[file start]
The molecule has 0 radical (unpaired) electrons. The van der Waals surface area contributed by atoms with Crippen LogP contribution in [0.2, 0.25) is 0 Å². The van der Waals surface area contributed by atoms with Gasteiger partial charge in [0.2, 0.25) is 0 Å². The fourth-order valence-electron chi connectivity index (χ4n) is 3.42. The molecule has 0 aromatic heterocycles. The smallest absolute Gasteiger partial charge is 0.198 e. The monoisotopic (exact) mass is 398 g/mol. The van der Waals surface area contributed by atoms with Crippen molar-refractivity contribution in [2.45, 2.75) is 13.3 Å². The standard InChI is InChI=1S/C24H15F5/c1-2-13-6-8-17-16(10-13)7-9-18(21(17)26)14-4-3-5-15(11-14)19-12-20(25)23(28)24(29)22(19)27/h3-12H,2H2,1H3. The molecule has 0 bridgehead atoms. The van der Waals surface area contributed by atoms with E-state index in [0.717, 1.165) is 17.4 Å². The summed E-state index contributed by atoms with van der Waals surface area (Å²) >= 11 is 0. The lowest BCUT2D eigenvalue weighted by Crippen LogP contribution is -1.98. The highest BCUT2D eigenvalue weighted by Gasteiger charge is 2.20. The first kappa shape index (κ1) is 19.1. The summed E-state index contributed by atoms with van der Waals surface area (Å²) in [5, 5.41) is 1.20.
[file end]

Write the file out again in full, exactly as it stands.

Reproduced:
The molecule has 0 radical (unpaired) electrons. The van der Waals surface area contributed by atoms with Crippen LogP contribution in [0.2, 0.25) is 0 Å². The van der Waals surface area contributed by atoms with Gasteiger partial charge in [0.2, 0.25) is 0 Å². The fourth-order valence-electron chi connectivity index (χ4n) is 3.42. The molecule has 0 aromatic heterocycles. The smallest absolute Gasteiger partial charge is 0.198 e. The monoisotopic (exact) mass is 398 g/mol. The van der Waals surface area contributed by atoms with Crippen molar-refractivity contribution in [2.45, 2.75) is 13.3 Å². The standard InChI is InChI=1S/C24H15F5/c1-2-13-6-8-17-16(10-13)7-9-18(21(17)26)14-4-3-5-15(11-14)19-12-20(25)23(28)24(29)22(19)27/h3-12H,2H2,1H3. The molecule has 0 bridgehead atoms. The van der Waals surface area contributed by atoms with E-state index in [0.717, 1.165) is 17.4 Å². The summed E-state index contributed by atoms with van der Waals surface area (Å²) >= 11 is 0. The lowest BCUT2D eigenvalue weighted by Crippen LogP contribution is -1.98. The highest BCUT2D eigenvalue weighted by Gasteiger charge is 2.20. The first kappa shape index (κ1) is 19.1. The summed E-state index contributed by atoms with van der Waals surface area (Å²) in [5, 5.41) is 1.20.